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City council and Hammett debate installation of guard rails on 20th Street

The Cairo City Council and the owner of a local scrap business hashed out the pros and cons of a city proposal to install guard rails along 20th Street SE/NE in order to maintain clear rights-of-way.
Jimmy Hammett, owner of A&R Metals, met with the council Monday night to discuss the proposed plan.
Cairo City Manager Chris Addleton shared with the council an aerial map and he outlined the areas where he suggested installing guard rails.
For years, the city has been at issue with A&R Metals about maintaining the rights-of-way clear of the salvage material and scrap metal. Hammett said that his business is “feast or famine” depending on the market for scrap metal. For the last several years the market has been down, but Hammett said Monday night that the people who buy his materials have indicated the market is set to rebound in 2018.
“I don’t want guard rails,” Hammett said. He told the council that he keeps the material off the rights-of-way, but as quick as he moves it off, people come and dump more in its place.
Councilman James H. (Jimmy) Douglas acknowledged that Hammett’s business is much needed here and noted that he kept a lot of salvage material from ending up on roadsides, in ditches or at the city landfill.
“The issue I have and the neighbors I represent have is that you’re not staying off the right-of-way,” Douglas said.
City officials suggested that erecting guard rails would prevent people from, primarily on the weekends, dumping material at A&R Metals on the right-of-way of the city street.
Hammett contended that people would just dump the scrap in the roadway, which would be a safety issue. He said he does provide an area on the property he owns north and south of the railroad where people could pull off the road and dump, but he said people do not want to get too far off the road for fear of having a flat tire.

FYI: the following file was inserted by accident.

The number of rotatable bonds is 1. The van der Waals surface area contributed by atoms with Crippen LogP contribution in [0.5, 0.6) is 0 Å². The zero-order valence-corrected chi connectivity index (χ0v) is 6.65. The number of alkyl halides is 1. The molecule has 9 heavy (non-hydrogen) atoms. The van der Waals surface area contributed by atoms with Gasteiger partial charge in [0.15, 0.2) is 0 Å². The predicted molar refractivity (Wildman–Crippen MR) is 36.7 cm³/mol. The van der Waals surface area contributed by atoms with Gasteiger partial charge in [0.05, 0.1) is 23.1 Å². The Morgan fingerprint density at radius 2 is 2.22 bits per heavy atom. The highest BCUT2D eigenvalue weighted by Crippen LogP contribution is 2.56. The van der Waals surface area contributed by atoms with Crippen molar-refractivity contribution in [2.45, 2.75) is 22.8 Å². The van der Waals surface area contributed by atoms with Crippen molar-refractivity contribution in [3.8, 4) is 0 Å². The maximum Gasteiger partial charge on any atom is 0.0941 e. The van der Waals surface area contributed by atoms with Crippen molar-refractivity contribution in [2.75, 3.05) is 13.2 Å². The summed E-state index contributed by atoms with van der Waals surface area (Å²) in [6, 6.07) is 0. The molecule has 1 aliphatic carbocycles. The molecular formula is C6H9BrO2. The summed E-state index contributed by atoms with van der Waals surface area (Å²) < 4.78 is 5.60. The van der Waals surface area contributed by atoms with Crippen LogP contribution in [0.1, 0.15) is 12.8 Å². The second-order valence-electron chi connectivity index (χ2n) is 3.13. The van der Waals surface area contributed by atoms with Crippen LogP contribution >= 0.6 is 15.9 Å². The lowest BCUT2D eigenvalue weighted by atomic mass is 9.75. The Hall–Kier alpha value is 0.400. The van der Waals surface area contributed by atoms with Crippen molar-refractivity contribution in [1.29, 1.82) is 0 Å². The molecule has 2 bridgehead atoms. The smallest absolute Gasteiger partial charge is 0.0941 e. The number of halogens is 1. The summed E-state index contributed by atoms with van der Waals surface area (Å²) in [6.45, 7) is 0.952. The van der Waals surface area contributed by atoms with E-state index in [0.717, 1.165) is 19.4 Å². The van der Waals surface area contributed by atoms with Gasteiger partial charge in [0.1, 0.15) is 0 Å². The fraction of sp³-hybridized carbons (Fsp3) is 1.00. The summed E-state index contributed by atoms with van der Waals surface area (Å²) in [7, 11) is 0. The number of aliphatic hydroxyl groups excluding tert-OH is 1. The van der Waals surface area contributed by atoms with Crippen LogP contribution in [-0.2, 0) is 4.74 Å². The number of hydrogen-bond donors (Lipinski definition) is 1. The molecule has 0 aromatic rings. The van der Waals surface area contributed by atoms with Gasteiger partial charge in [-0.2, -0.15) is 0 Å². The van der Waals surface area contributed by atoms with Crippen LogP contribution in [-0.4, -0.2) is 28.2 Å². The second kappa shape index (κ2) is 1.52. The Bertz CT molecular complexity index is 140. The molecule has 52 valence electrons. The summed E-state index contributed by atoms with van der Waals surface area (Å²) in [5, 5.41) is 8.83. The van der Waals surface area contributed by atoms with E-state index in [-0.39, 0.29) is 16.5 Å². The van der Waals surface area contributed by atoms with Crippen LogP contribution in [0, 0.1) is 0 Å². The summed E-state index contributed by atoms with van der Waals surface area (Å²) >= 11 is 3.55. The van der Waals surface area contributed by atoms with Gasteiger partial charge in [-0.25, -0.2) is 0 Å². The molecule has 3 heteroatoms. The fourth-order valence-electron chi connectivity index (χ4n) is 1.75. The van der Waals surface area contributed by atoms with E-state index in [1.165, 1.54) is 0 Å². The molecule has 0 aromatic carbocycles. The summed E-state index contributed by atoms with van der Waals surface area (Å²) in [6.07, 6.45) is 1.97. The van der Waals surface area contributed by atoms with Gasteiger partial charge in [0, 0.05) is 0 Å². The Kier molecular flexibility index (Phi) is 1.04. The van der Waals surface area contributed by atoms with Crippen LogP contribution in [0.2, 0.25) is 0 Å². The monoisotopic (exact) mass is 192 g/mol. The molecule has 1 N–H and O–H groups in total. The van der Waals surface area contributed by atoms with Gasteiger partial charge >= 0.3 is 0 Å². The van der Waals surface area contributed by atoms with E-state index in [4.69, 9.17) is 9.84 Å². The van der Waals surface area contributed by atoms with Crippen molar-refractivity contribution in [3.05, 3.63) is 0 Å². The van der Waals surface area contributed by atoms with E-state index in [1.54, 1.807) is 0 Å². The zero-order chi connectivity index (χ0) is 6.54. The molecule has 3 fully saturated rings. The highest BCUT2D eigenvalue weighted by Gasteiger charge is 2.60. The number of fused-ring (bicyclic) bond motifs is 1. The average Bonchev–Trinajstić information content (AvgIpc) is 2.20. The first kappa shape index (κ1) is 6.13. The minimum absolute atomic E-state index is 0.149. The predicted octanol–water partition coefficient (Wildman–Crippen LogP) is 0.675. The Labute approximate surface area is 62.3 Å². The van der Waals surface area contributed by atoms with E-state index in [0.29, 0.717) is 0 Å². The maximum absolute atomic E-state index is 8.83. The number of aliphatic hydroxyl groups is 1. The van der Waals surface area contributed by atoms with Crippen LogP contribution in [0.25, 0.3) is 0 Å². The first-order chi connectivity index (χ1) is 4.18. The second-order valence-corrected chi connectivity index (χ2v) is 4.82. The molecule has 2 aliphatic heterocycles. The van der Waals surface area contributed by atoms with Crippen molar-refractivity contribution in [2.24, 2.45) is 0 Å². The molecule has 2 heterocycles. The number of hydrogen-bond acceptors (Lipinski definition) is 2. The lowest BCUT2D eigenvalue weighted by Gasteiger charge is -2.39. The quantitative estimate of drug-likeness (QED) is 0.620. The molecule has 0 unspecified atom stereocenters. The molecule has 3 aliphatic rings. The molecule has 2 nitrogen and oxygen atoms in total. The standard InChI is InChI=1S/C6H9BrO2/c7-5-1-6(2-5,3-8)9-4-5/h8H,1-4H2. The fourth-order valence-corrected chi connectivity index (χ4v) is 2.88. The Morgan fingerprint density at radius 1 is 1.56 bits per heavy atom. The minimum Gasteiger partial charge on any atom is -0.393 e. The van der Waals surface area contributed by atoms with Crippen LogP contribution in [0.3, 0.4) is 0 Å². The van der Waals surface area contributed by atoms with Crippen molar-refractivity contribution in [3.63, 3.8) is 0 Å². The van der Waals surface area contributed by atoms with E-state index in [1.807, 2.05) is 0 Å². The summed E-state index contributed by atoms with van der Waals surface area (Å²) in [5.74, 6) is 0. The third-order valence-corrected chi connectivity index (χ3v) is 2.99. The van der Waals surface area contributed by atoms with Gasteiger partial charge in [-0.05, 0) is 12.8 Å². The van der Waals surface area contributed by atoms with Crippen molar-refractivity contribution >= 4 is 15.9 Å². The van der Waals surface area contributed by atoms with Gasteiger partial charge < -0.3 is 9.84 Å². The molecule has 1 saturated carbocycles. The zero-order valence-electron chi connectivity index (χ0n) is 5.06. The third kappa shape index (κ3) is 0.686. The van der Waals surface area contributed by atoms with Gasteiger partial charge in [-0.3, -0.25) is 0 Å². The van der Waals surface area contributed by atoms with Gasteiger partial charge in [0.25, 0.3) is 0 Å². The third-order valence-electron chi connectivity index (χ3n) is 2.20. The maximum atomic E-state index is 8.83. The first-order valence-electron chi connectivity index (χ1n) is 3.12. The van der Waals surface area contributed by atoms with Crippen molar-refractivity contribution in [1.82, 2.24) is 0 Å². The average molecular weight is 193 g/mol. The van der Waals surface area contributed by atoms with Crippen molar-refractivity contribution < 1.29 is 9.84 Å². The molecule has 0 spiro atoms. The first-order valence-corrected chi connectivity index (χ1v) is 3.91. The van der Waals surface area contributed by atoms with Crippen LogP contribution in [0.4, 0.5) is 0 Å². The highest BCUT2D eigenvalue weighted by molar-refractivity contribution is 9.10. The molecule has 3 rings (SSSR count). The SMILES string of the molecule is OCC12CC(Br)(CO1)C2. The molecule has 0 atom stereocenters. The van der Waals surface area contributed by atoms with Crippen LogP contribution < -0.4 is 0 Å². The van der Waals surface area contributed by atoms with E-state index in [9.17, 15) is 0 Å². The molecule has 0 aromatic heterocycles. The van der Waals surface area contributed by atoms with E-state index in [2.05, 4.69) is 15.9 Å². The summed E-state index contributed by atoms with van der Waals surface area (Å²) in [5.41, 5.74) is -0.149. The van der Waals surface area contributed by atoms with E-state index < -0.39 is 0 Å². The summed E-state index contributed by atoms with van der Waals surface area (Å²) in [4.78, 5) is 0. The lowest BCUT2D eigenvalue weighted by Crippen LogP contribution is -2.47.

Rather than installing guard rails Hammett asked for more time and said he was going to use a crane outfitted with a magnet to stack the scrap material higher and he would be removing all of the material that has collected along the right-of-way.
“It will not be until the first of the year so you’ve got to give me some time,” Hammett said. The local businessman said he wanted to avoid a legal battle with the city, but noted the company and the city had gone to court before and he would again if necessary. “You can’t hinder my business,” Hammett told the council.
Douglas told Hammett he would be agreeable to postponing any further discussion or making a decision until February or March to give the businessman an opportunity to put his plan to clean up and maintain the right-of-way time to go into effect.
Hammett thanked the council for their offer to work with him and give him more time to deal with the situation.
The proposal to install guard rails was formally tabled.
In other business Monday night, the council:
‰Heard compliments from Councilman Jerry Cox about the progress being made at Azalea Park. Cox said the new pavilion and bathroom facilities were “coming along nicely.”
‰Heard a request from Councilman Ernest Cloud for city crews to fill in holes along Ninth Street N.E. with dirt from Five Star Credit Union up to Three Squares Diner.
‰Heard a request from Cloud for the next phase of a stormwater drainage project on Grant Avenue to be completed. Cloud offered a motion to invest Special Purpose Local Option Sales Tax proceeds for the project and to put it out to bid as soon as possible. Addleton said that all of the SPLOST money was already earmarked for other projects, so either projects would have to be postponed or other funding sources would need to be identified. The city manager said his plan was to budget for the project in the 2018-2019 budget. Councilman Douglas suggested Addleton bring back estimated costs and a source of funding recommendation at the Dec. 11 council meeting. “I have no problem doing it, but we’ve got to know how to pay for it and if we don’t have the SPLOST dollars we can’t use them,” Douglas said. “I just want to make sure it gets done. This has been going on four or five years,” Cloud said. Addleton said he will bring back a recommendation in two weeks.

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